Consider the prodigal son, in whose place you have also been, and whose place the Son of God has freely taken: Already when the prodigal “comes to himself,” it is because he begins to remember his Father, and his Father’s House, and what his Father is like. That is what raises him up and turns him homeward.
And while he is still strategizing, feeling sorry for himself and ashamed of his sin, but ready to make a deal — while he is “still a long way off” — even then, “his Father saw him.” His Father’s eye has always been upon him, and has never lost sight of him. Not looking over his shoulder to criticize and condemn, but with deep, divine compassion for him.
He will not force His son to come home. He has freely allowed the boy his fatal freedom; for what the Father longs for is not a servant, not a slave or hired hand, but His son. He loves him, and that is how he deals with the boy. So, He will not force him against his will; but neither does the Father simply wait it out and make His son bridge the gap and go the distance. By no means.
What you need to understand, in order to get the picture of this parable, is that the Father goes out to get His boy and brings him back home. In doing so, He takes the prodigal’s shame upon Himself, and He adorns the young man with His own honor. He serves notice that, “Anyone who has a problem with My son, has a problem with Me.”
But there is no law, no accusation, guilt or shame, that can separate a child from this Father’s love.
It is no mere emotion, nor sentiment, nor empty show. This Father’s heart is turned toward you, and open to you, and beats for you, in the flesh and blood of Christ Jesus, crucified and risen from the dead. It is in Him that God the Father runs to you, embraces you, and kisses you. It is with Him that your Father robes you in righteousness, innocence, and blessedness. It is by His Gospel of forgiveness that He puts a ring on your finger — not a wedding ring, in this case, but the signet ring of a child and heir of the house. So, too, are your feet shod with the sandals of peace, for you are welcomed without any reservations or restrictions. You are at home.
Little wonder that St. Paul genuflects before this God and Father of our dear Lord Jesus Christ, by whom all fatherhood in heaven and on earth is named. We bend the knee, too, not in shame or terror, but in faith and love, in gratitude and joy, and in reverent awe of His mercy. For such love the Father has for us, that He has given us the right to be called His children.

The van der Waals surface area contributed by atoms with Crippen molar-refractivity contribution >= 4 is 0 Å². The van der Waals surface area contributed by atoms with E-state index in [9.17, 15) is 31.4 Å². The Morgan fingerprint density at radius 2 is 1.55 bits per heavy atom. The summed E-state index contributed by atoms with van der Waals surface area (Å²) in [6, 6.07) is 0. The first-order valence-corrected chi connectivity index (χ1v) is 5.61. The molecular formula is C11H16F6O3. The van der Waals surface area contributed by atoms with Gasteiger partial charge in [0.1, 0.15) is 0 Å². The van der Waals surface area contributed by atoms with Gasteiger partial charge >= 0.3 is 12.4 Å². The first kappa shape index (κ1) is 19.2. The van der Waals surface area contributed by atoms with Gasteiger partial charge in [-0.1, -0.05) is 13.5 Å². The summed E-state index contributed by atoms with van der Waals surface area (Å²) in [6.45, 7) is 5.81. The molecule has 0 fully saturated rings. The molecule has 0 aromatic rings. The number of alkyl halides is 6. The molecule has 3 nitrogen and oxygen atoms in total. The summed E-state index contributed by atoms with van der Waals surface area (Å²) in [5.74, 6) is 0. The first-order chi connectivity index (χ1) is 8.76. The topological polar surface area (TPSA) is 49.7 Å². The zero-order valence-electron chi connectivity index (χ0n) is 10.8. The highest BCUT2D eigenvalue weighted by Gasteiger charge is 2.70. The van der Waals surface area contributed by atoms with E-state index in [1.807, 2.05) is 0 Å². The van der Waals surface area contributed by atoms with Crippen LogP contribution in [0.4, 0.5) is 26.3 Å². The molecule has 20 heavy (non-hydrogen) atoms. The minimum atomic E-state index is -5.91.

This is what it means to be a father. This is what it looks like. Patience and peace for your children. Compassion, even for their self-inflicted hurts, and forgiveness for all their sins. Not returning anger for anger, but exercising gentleness and self-control. Not giving up on the wayward daughter and prodigal son, but watching and waiting, ready to run to them with open arms and bring them home. And to do it all over again. Not keeping score. Not counting the cost, nor counting their trespasses against them.
What man among you is like that? Where has there ever been, or where shall you ever find, such a father as that? You do not see it in yourself, nor in your family. “Show us such a Father,” you pray, “and that will be sufficient.”
My dear child, He is already with you, and so shall He always be. For you know the Father in His Son: In the One who receives sinners, including you, and eats with them. In the One who has become the Sacrifice, who now feeds you with Himself, with His Body and His Blood. In this One who has become your Brother in the flesh, in order to make you a child of God in Him; who was dead and has come to life again, that you might live.
Great in your midst is the Holy One of Israel! For this flesh and blood of Jesus Christ is the heart of God the Father: for you, for the forgiveness of all your sins. For you fathers and mothers, sons and daughters, brothers and sisters; for you husbands and wives, and for you widows, widowers, and orphans in distress. Here is your everlasting Father, the Prince of Peace, who does not cast you away from His presence, but has found you and brought you here, home to Himself, in love.
In the Name + of the Father and of the Son and of the Holy Spirit. Amen.
Old Lutheran Quote of the Day